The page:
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Have test, will screen. Screening people with hereditary haemorrhagic
telangiectasia (HHT) for brain arteriovenous malformations (AVMs) could be
relatively easy – and therefore attractive – but where lies the balance
between risk (both physical and psychological) and benefit?
The ideal screening test should aim to detect a disease that
significantly impacts upon public health, before the disease...
The ideal screening test should aim to detect a disease that
significantly impacts upon public health, before the disease reaches a
critical point (i.e. brain haemorrhage), and detection before this point
should confer a beneficial outcome with intervention (i.e. one or more of
surgical excision, radiotherapy, or endovascular embolisation). The test
itself (MRI and/or catheter angiography) should be sensitive enough to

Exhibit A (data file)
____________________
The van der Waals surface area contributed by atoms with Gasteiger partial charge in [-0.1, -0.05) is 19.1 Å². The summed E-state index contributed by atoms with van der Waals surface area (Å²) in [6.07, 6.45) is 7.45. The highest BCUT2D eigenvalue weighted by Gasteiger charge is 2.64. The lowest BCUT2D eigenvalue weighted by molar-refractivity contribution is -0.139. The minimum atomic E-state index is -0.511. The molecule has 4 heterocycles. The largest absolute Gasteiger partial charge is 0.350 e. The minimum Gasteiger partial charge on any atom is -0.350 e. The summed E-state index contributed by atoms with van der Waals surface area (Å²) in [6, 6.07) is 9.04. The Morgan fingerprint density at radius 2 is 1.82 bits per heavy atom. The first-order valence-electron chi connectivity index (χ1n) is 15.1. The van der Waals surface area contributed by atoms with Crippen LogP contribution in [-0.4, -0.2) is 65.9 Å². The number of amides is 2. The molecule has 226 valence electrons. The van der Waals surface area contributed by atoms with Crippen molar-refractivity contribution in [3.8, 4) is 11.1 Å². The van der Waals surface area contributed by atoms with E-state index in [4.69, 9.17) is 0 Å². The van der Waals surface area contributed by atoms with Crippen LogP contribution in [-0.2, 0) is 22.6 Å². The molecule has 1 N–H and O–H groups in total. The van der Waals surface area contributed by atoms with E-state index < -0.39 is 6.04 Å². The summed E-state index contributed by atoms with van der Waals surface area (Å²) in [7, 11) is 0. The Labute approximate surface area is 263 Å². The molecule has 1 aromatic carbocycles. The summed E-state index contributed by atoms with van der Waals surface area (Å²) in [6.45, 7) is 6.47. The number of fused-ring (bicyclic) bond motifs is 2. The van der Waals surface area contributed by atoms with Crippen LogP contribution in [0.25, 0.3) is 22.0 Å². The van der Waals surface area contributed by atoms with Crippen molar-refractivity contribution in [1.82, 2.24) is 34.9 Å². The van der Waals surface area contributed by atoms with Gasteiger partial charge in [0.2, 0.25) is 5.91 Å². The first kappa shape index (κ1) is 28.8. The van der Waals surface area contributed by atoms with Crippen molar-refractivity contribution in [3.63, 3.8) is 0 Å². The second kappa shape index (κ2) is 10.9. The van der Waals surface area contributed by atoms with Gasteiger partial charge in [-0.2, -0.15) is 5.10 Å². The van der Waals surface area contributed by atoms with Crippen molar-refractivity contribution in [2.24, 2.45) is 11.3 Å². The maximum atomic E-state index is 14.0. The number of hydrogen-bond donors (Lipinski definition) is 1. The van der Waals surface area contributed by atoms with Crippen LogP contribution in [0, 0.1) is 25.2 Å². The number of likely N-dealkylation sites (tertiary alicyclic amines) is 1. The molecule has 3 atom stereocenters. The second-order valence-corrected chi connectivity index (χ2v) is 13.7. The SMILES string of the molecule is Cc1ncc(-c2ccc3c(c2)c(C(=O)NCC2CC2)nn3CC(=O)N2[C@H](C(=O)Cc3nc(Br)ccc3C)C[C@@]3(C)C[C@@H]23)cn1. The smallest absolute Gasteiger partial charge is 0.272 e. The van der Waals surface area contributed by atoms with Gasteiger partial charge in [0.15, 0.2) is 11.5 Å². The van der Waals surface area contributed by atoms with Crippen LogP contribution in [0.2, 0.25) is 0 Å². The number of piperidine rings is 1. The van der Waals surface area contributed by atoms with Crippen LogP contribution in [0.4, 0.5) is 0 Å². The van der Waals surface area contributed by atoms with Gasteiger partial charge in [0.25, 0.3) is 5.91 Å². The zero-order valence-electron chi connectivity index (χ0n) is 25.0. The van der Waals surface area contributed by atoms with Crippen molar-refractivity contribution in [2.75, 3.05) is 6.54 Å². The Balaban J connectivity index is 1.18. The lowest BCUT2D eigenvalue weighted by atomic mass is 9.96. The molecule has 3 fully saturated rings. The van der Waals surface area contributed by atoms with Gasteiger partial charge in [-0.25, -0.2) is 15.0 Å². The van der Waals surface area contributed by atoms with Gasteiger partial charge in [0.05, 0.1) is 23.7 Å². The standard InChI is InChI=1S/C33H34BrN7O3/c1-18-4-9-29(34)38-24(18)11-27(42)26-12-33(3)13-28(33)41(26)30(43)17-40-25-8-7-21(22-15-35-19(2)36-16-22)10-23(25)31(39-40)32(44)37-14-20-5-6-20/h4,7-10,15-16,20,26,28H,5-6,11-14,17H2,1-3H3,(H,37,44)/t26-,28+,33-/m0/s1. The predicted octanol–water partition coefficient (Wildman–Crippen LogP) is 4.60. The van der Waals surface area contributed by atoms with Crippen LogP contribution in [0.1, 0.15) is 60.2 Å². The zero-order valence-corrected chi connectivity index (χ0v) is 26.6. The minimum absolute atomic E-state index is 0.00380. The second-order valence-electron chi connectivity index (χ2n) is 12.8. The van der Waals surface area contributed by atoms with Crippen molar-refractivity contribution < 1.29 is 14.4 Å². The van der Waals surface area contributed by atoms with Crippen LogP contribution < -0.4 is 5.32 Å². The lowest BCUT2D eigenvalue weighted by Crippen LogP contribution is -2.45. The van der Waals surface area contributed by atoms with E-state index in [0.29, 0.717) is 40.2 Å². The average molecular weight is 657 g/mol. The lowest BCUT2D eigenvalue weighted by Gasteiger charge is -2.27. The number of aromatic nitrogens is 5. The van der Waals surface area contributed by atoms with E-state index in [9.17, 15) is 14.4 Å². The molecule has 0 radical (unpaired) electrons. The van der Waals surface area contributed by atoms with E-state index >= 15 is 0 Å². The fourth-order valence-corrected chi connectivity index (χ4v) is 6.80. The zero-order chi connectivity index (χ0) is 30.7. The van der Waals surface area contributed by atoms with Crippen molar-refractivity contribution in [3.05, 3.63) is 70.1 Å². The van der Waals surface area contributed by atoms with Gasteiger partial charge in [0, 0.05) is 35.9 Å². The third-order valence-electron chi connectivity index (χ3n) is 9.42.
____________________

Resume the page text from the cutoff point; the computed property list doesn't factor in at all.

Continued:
detect the disease, specific enough to minimise false positives, and it
should be well tolerated with few side effects. Lastly, the population to
be screened should have a high prevalence of the disease, and should be
willing to undergo treatment. If overall there is a fine balance between
benefit and cost (mortality, morbidity, and/or financial), then a
randomised controlled trial (RCT) comparing screening strategies against
each other is called for.
In the case of HHT, it is rare but can cause significant mortality
and morbidity. The exact prevalence of brain AVMs in HHT is uncertain but ³5%.  For brain AVMs in general, high quality information about
prognosis and satisfactory evidence for interventional treatment are
lacking: prospective, population-based studies of prognosis are in their
infancy,[2,3] and there are no randomised controlled trials comparing
different interventions either against each other or conservative
management. Catheter angiography is more sensitive than MRI for brain
AVM detection in HHT, and it carries <_0.1 risk="risk" of="of" permanent="permanent" neurological="neurological" complications.5="complications.5" p="p"/>Easey et al. recently addressed the important dilemma of whether or
not to screen for brain AVMs in HHT by assessing the prevalence of stroke